About Us

(We really need to find those updated family photos)

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We are David and Cheree van der Wal, with  Nikolas, Isaac, Calvin, Madison and Makenna.  Originally from Perth, Western Australia, we now reside in Lae, PNG, working with Lae City Mission.

Support

We often get asked, ‘How can we support you?”

Here are some ways:

  • Prayer
    The biggest and most important answer we can give is simply: prayer.  We covet your prayers. Being away from family, friends, our ‘own’ culture, and getting used to a new culture, language, job etc, is challenging.
  • Contact
    We would love to hear from you too!  Knowing that you care, means a lot.
  • Monetary
    While we get paid a little from City Mission (plus housing, water and electricity) the rest is funded by pledges and/or donations from family, friends, church members and acquaintances.  This goes toward groceries, medical costs, flights to and from Australia, and homeschooling programs.If you would like to help out (whether once off or regularly) just fill in this form.
    We appreciate your support and cannot do this work in PNG without it!

    Click here to go to the online sign up form.

It’s Battle time!

Over the last few months the children in the compound have been busy creating: duct tape armor (pattern books at http://www.warfarebyducttape.com/)

It wasn’t a surprise then that Isaac requested a battle themed party for his 7th Birthday.  A Battle birthday is what he got!
Complete with a castle cake, Balance Beam Jousting, Storming the Castle with sponge bombs, and riding horses to Save the Princesses, it was a fun afternoon in the compound!

 

 

Family Time

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We traveled from Lae (in Morobe Province) to Ukarumpa which is 15 minutes past Kainantu in the Eastern Highlands.

As our General Manager is flying out for a 3 month furlough in the middle of July, we didn’t have a lot of time left to get in a holiday of our own.  We had a quick 4 day break in Ukarumpa last week, which was enjoyed by all.  Distance from Suambu Plantation to Ukarumpa is 203.09 km – the roads were actually pretty good and we managed the trip in around 3 hours and 40 minutes (last year April it took us 5+ hours).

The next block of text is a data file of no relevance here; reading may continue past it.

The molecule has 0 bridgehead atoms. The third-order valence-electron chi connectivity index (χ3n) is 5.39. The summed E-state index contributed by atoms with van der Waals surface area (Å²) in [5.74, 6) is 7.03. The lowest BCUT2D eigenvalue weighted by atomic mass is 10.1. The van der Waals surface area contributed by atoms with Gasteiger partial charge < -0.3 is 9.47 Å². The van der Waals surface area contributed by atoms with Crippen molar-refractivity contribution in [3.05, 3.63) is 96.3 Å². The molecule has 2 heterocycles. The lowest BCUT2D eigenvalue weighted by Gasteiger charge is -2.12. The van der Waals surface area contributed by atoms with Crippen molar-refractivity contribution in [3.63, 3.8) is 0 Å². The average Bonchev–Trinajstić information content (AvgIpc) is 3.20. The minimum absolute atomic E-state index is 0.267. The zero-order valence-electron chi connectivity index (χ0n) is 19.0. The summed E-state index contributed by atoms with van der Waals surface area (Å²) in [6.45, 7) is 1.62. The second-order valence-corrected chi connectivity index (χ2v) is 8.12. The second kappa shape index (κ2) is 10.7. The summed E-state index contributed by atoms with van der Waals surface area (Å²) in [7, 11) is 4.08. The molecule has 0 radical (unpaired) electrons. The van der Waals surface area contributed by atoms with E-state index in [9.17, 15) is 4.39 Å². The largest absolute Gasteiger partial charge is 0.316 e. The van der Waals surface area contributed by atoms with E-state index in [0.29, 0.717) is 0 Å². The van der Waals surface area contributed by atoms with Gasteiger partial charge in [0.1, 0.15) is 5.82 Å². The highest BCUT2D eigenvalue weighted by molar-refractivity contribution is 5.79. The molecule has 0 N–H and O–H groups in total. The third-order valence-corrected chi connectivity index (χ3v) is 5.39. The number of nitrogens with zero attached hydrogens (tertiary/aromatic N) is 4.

Ukarumpa is an international community that is the main centre for SIL (Summer Institute of Linguistics), located in the Eastern Highlands Province of PNG.  The function of Ukarumpa is to serve as an operations base for translators, linguists, literacy specialists, teachers and other professionals, who are mainly volunteer workers with SIL. SIL International is an organization that places a strong emphasis on linguistic research and Bible translation.

We had some much needed family time, and plenty of relaxation, mixed in with meeting new people, getting some dental work done, and shopping at the market for fruits and vegetables that don’t grow in Lae – yummy strawberries for one!
In Kainantu, we even drove past a Kmart 🙂
It it a lot cooler up in the Highlands, especially at night, the days being nice and sunny without the humidity we are used to in Lae. Makenna was able to enjoy her hand-knitted-by-Oma-E yellow cardigan again!

Here are a few photos:

 

Em Pinis!

At long last, after nearly one and a half years for me, and longer for the staff who were here before me, it is done. The New Life Children’s Centre is open, and very nearly operational.

A long day of speeches, ribbon cutting, guests, and a party afterwards with 200+ staff, children, and young men was enjoyed.

As if it had been held back for us to finish our celebrations, the end of our party was marked by a downpour which only Lae can put on.

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Graduation

The culmination of the program here at City Mission ends with a celebration, and a ceremony. This weekend has been one of those weekends, with the first of two graduation ceremonies for 2018.

We’re praying that the skills, language, and most importantly: Godly living, they have picked up here, will stay with them as they move into the next chapter of their lives.

 

Resetting

Every now and then, a comment in conversation, an interaction, or an event will challenge thoughts and beliefs which fashioned the filters through which you view the world. Everything you thought you knew about a topic crumbles, and is rebuilt to include the new information.

Perhaps it is part of growing into a second culture, but I’ve had a few of those moments recently.

A discussion on problem solving led to my belief that the differences stemmed from differences in worldview, at least partially collapsing (it still holds true that worldviews are formative in cultures and behaviours). Taking its place is the much simpler explanation that for the majority of people in a developing country, access to materials on how to fix a problem is virtually non-existant, and other priorities might well prevent the time, money, or effort required, being spent on fixing an issue. It’s possible that part of the difference stems from worldviews, but how much? And why assume that a person is always consistent with their worldview?